But reality is not all flowers; the latest Brazilian national data on Food Insecurity (PNDS, 2006), showed 14.5 percent of households were food insecure, meaning that adults (9.7%) and children (4.8%) were hungry at least once in the three months prior to the survey because they lacked enough money to afford adequate meals. By contrast, the comparable Food Insecurity rate in U.S. households among adults and children was 14.5 percent in 2012 and reflects hardships that occurred in the year (vs. 3 months in Brazil) prior to the survey.

Although Brazilian figures are somewhat outdated, both Brazilian and American numbers refer to families’ ability to secure adequate nutritious food, which has been disrupted by lack of money. This situation impacts families mentally, physically and emotionally.

Some things different, some things the same

In contrast with Brazil, in the U.S., each component of the overall problem is being confronted separately. Poverty and hunger are addressed by several different social programs, such as the national food assistance programs (Supplemental Nutrition Assistance Program – SNAP; the Child Nutrition Programs; the Special Supplemental Nutrition Program for Women, Infants, and Children (WIC), and others), and a separate cash assistance program (Temporary Assistance to Needy Families — TANF). But in order to effectively help families suffering with the lack of food, shouldn’t all these social policies be streamlined?  Shouldn’t food assistance be in line with raising the minimum wage, creating jobs, workforce training to raise career opportunities, day care for children, and continuing to offer cash transfer benefits? Wouldn’t having all these programs integrated be more successful in enabling families to accomplish a better life standard, as intended by Brazil’s Zero Hunger Program?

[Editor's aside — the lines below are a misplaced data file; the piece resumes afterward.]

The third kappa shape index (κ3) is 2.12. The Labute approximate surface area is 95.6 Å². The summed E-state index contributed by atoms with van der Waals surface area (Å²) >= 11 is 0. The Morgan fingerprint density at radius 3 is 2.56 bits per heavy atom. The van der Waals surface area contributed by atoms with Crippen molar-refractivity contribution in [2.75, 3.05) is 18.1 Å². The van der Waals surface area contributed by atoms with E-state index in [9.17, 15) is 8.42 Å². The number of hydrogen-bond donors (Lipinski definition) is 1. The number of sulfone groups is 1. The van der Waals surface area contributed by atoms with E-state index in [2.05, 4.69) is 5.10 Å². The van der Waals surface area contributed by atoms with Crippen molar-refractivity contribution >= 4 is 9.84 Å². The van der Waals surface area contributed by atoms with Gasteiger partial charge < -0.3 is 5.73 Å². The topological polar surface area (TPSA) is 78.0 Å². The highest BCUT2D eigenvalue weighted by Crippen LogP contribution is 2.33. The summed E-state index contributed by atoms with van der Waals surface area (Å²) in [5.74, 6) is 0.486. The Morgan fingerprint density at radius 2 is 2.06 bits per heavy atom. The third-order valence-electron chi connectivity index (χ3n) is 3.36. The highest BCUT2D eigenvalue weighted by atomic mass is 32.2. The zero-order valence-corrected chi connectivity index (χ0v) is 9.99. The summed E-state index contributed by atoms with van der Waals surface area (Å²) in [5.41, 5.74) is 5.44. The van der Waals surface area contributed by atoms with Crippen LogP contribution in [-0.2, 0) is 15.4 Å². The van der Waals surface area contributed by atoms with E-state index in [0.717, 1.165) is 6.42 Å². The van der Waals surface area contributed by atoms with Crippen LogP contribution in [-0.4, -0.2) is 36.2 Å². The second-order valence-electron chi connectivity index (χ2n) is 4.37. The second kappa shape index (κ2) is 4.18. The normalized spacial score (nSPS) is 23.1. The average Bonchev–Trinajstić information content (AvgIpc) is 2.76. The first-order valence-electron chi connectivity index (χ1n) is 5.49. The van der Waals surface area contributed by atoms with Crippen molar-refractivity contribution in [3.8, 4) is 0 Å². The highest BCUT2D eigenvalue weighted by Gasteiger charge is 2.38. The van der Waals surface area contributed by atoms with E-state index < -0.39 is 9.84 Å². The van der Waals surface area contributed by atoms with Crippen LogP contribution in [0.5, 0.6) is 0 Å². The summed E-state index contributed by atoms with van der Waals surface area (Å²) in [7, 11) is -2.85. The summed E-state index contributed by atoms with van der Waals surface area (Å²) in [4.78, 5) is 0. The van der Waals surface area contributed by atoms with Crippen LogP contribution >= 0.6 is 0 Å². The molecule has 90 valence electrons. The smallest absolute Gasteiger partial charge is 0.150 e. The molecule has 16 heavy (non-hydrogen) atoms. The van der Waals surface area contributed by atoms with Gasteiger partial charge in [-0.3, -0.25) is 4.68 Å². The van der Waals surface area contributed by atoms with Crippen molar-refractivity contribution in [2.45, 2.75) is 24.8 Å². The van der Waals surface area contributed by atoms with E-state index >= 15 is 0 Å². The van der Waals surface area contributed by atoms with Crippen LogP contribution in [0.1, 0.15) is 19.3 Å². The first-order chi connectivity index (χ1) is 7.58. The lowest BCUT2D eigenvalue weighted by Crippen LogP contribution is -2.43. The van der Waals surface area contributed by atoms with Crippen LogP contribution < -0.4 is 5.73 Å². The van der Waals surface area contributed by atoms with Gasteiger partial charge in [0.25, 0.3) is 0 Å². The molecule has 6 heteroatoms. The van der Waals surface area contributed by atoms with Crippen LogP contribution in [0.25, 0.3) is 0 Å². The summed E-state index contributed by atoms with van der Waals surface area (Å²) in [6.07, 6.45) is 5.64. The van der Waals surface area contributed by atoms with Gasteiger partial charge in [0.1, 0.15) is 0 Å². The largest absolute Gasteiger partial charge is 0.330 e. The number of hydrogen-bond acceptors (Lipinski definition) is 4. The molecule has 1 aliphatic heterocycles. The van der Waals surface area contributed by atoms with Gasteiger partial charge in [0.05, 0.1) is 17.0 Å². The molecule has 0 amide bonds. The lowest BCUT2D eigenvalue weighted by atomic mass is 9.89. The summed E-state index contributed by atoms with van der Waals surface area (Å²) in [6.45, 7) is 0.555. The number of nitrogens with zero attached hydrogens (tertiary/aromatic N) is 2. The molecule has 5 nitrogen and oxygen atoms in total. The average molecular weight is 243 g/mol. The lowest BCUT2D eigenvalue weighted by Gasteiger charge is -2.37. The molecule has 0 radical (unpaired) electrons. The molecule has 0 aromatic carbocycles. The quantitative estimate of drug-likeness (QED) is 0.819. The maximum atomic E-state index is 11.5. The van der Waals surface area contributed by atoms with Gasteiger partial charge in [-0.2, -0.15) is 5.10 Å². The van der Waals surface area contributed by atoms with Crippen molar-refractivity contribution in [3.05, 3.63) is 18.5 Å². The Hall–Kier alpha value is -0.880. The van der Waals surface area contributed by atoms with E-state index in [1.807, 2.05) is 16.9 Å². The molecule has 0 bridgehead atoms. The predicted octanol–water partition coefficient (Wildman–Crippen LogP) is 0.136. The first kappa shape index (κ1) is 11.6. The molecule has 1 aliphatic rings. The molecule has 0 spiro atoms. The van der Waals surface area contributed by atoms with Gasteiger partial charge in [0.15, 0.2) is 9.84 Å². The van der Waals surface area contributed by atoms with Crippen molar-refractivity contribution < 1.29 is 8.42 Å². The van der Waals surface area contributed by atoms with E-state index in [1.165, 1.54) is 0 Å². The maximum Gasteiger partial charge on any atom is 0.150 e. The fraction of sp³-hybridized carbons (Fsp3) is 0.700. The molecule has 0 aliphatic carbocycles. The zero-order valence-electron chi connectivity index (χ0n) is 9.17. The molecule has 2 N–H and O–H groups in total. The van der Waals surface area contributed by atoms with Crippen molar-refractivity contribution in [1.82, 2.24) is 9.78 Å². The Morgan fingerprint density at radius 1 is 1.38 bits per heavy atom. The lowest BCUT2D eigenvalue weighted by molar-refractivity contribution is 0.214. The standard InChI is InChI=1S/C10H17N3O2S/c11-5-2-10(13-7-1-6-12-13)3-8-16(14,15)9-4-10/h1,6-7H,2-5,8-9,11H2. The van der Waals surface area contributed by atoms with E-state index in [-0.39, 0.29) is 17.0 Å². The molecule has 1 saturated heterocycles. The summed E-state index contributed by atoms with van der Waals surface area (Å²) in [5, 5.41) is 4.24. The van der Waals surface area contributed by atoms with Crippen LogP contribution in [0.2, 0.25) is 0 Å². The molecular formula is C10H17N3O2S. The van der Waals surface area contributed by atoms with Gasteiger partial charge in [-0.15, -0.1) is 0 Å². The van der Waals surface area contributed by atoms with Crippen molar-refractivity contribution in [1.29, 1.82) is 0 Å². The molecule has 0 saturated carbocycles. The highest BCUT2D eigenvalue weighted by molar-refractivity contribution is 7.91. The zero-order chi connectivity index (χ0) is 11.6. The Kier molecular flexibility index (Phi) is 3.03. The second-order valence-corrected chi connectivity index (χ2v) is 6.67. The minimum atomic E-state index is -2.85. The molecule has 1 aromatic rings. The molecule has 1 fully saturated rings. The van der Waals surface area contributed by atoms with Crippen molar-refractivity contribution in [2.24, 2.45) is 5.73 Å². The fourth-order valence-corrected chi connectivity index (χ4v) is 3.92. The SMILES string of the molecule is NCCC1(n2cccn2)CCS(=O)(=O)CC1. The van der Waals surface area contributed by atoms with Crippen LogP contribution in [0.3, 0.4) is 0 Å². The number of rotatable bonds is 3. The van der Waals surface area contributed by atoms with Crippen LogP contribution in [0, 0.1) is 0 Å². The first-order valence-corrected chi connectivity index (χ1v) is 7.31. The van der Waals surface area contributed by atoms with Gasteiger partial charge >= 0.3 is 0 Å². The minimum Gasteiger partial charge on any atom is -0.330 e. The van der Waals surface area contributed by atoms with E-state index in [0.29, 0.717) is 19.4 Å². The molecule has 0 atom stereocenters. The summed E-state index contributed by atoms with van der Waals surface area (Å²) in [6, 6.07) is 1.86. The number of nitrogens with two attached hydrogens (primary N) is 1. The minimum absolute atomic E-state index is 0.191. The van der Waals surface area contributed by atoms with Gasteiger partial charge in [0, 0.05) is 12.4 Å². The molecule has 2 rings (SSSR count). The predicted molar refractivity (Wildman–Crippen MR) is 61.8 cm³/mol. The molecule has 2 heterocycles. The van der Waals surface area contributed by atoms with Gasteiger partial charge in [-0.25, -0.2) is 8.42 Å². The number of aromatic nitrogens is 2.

In both countries the government has been struggling to balance social and private sector interests. On one hand they support the domestic hunger safety net, but on the other hand they cut benefits either in value or in quotas, as a “trading currency” to win approval of other policies.

Like Brazil, the United States has to maintain programs that alleviate poverty, but what remains unclear is whether both countries are moving towards a policy of combating poverty at its roots or a set of specific emergency strategies.

Although poverty is being measured in different ways in Brazil and the U.S., we understand that cash transfer programs are only palliative and emergency policies that seek to minimize human suffering, while more profound systemic changes haven’t been accomplished yet, such as improving the quality of education, job training, and a minimum wage consistent with acceptable standards of human dignity. But after 11 billion dollars, stadiums and airports will be the World Cup’s most visible legacy! The question is: can we feed people with soccer balls and airplanes?